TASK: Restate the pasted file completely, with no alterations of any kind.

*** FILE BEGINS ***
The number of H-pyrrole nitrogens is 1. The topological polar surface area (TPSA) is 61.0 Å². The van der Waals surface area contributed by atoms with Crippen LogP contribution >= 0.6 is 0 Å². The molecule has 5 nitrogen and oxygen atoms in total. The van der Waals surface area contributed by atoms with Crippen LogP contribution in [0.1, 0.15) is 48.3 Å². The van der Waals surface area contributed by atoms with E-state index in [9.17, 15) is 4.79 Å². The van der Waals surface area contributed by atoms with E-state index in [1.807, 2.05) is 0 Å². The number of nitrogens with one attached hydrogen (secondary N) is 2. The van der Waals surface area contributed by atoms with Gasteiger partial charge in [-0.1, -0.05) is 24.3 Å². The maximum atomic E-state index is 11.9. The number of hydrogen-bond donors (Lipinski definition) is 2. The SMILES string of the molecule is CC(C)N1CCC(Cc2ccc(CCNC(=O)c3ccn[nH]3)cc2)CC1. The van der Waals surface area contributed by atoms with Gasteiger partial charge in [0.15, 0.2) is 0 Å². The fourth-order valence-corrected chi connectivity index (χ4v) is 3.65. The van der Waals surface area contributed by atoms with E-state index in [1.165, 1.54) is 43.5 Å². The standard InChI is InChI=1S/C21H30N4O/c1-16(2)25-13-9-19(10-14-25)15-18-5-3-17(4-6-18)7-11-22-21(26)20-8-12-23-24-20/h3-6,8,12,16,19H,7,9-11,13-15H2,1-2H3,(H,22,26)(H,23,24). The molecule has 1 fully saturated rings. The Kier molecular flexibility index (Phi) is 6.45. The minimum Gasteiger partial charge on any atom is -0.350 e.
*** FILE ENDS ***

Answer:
The number of H-pyrrole nitrogens is 1. The topological polar surface area (TPSA) is 61.0 Å². The van der Waals surface area contributed by atoms with Crippen LogP contribution >= 0.6 is 0 Å². The molecule has 5 nitrogen and oxygen atoms in total. The van der Waals surface area contributed by atoms with Crippen LogP contribution in [0.1, 0.15) is 48.3 Å². The van der Waals surface area contributed by atoms with E-state index in [9.17, 15) is 4.79 Å². The van der Waals surface area contributed by atoms with E-state index in [1.807, 2.05) is 0 Å². The number of nitrogens with one attached hydrogen (secondary N) is 2. The van der Waals surface area contributed by atoms with Gasteiger partial charge in [-0.1, -0.05) is 24.3 Å². The maximum atomic E-state index is 11.9. The number of hydrogen-bond donors (Lipinski definition) is 2. The SMILES string of the molecule is CC(C)N1CCC(Cc2ccc(CCNC(=O)c3ccn[nH]3)cc2)CC1. The van der Waals surface area contributed by atoms with Gasteiger partial charge in [0.15, 0.2) is 0 Å². The fourth-order valence-corrected chi connectivity index (χ4v) is 3.65. The van der Waals surface area contributed by atoms with E-state index in [1.165, 1.54) is 43.5 Å². The standard InChI is InChI=1S/C21H30N4O/c1-16(2)25-13-9-19(10-14-25)15-18-5-3-17(4-6-18)7-11-22-21(26)20-8-12-23-24-20/h3-6,8,12,16,19H,7,9-11,13-15H2,1-2H3,(H,22,26)(H,23,24). The molecule has 1 fully saturated rings. The Kier molecular flexibility index (Phi) is 6.45. The minimum Gasteiger partial charge on any atom is -0.350 e.